Marian Moser Jones, associate professor in the University of Maryland School of Public Health, tells us about the Anti-mask League of 1918. Jones admits that today’s social distancing and mask-wearing mandates can feel inconvenient, but says we can learn from the Spanish Flu pandemic. Plus, how did that deadly flu play out in Baltimore?

To learn more about Baltimore during the 1918 Spanish Flu pandemic, visit this Baltimore Sun linkThis program originally aired on August 5, 2020.

Wikimedia Commons

Many of us regard bugs and insects simply as pests -- to be rid of. Our guests today know that, and hope to change the hearts and minds of the insect-averse. Spider glue researcher Sarah Stellwagen waxes poetic about the mysteries and science of spider webs. And entomologist Mike Raupp, also known as ‘The Bug Guy,’ is on a mission to help people understand our connection to the creepy crawly critters, starting with the fascinating life cycle of what he claims as his ‘spirit bug’ -- the stupendous cicada. We preview their upcoming talks at the Natural History Society of Maryland.

City Schools TV / YouTube

1,000 Baltimore City students will be able to return to the classroom next month. The district will offer this option to pupils it says are struggling with virtual learning - like students with disabilities. Alison Perkins-Cohen, chief of staff to the city schools’ CEO, lays out the preparation needed.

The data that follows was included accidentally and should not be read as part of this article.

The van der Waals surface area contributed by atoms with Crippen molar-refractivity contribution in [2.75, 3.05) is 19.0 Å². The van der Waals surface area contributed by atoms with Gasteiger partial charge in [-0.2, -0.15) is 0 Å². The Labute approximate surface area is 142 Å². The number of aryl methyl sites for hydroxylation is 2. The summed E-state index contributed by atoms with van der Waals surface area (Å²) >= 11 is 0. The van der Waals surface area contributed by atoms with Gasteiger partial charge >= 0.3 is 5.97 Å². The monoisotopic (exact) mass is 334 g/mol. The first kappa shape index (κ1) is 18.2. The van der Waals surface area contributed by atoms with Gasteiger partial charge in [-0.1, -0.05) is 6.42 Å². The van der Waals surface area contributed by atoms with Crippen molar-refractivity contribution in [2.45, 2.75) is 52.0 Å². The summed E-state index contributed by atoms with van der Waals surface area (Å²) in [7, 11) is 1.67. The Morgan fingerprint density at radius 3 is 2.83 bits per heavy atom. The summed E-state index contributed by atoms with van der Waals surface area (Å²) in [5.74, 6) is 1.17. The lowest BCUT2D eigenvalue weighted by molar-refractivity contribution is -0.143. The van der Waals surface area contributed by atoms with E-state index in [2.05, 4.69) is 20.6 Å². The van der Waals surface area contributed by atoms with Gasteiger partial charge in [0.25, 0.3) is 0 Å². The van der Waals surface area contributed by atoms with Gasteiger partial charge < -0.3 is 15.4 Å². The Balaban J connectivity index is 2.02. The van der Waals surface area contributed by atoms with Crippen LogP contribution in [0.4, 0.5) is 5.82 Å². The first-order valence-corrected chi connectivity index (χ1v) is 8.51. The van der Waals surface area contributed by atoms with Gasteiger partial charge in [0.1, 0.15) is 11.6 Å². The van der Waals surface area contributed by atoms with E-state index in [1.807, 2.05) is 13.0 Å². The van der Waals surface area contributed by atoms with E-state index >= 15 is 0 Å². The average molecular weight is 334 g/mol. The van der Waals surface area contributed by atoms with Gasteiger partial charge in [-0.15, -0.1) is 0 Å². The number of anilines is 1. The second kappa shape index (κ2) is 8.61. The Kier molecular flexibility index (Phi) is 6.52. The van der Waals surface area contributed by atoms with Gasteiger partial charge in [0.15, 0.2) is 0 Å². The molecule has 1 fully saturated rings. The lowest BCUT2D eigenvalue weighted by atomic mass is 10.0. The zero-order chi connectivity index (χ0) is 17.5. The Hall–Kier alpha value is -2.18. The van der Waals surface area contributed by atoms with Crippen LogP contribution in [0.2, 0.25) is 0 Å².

Colby Ware/OSI Baltimore

60 years ago so many members of the Lumbee Indian Tribe migrated from North Carolina to East Baltimore, that the area was known as “the reservation.” Today folklorist Ashley Minner is working to preserve this history and the memories of Lumbee elders. She guides us through the walking tour she’s created, which includes the Baltimore American Indian Center and Heritage Museum and Rose's Bakery.

Check out her Google map here. Click on the sites and the images to see more information. 

Tomorrow at 7 pm, Minner will be speaking as part of the virtual discussion series, “Art and The Archive,” hosted by the Maryland Institute College of Art. This Thursday at 1 pm, Minner will offer a virtual version of her walking tour for the Oral History Association’s Annual Meeting. And on October 29th, she will be part of a panel discussion exploring the migration of Lumbee Indians to the urban centers.

Harper Collins